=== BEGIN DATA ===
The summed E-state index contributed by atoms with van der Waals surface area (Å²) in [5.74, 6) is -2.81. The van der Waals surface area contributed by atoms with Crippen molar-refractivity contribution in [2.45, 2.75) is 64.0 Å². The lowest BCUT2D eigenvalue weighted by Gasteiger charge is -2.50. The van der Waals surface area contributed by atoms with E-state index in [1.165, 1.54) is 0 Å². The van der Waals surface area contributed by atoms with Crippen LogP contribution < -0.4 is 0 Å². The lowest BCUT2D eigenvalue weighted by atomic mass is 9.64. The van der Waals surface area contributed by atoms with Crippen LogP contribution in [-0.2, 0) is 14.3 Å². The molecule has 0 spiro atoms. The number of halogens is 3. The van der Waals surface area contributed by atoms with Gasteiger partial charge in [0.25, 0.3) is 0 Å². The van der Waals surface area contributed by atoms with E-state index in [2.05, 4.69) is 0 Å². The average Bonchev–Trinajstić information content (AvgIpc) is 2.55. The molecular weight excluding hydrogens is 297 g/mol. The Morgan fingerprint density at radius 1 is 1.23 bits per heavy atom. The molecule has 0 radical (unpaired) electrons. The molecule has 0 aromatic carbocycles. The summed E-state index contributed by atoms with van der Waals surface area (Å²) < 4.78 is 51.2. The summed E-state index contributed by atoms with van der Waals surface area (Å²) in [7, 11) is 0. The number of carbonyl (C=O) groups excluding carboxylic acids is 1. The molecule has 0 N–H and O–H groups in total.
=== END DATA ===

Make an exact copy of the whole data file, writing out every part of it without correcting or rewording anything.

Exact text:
The summed E-state index contributed by atoms with van der Waals surface area (Å²) in [5.74, 6) is -2.81. The van der Waals surface area contributed by atoms with Crippen molar-refractivity contribution in [2.45, 2.75) is 64.0 Å². The lowest BCUT2D eigenvalue weighted by Gasteiger charge is -2.50. The van der Waals surface area contributed by atoms with E-state index in [1.165, 1.54) is 0 Å². The van der Waals surface area contributed by atoms with Crippen LogP contribution < -0.4 is 0 Å². The lowest BCUT2D eigenvalue weighted by atomic mass is 9.64. The van der Waals surface area contributed by atoms with Crippen LogP contribution in [-0.2, 0) is 14.3 Å². The molecule has 0 spiro atoms. The number of halogens is 3. The van der Waals surface area contributed by atoms with Gasteiger partial charge in [0.25, 0.3) is 0 Å². The van der Waals surface area contributed by atoms with E-state index in [2.05, 4.69) is 0 Å². The average Bonchev–Trinajstić information content (AvgIpc) is 2.55. The molecular weight excluding hydrogens is 297 g/mol. The Morgan fingerprint density at radius 1 is 1.23 bits per heavy atom. The molecule has 0 radical (unpaired) electrons. The molecule has 0 aromatic carbocycles. The summed E-state index contributed by atoms with van der Waals surface area (Å²) < 4.78 is 51.2. The summed E-state index contributed by atoms with van der Waals surface area (Å²) in [7, 11) is 0. The number of carbonyl (C=O) groups excluding carboxylic acids is 1. The molecule has 0 N–H and O–H groups in total.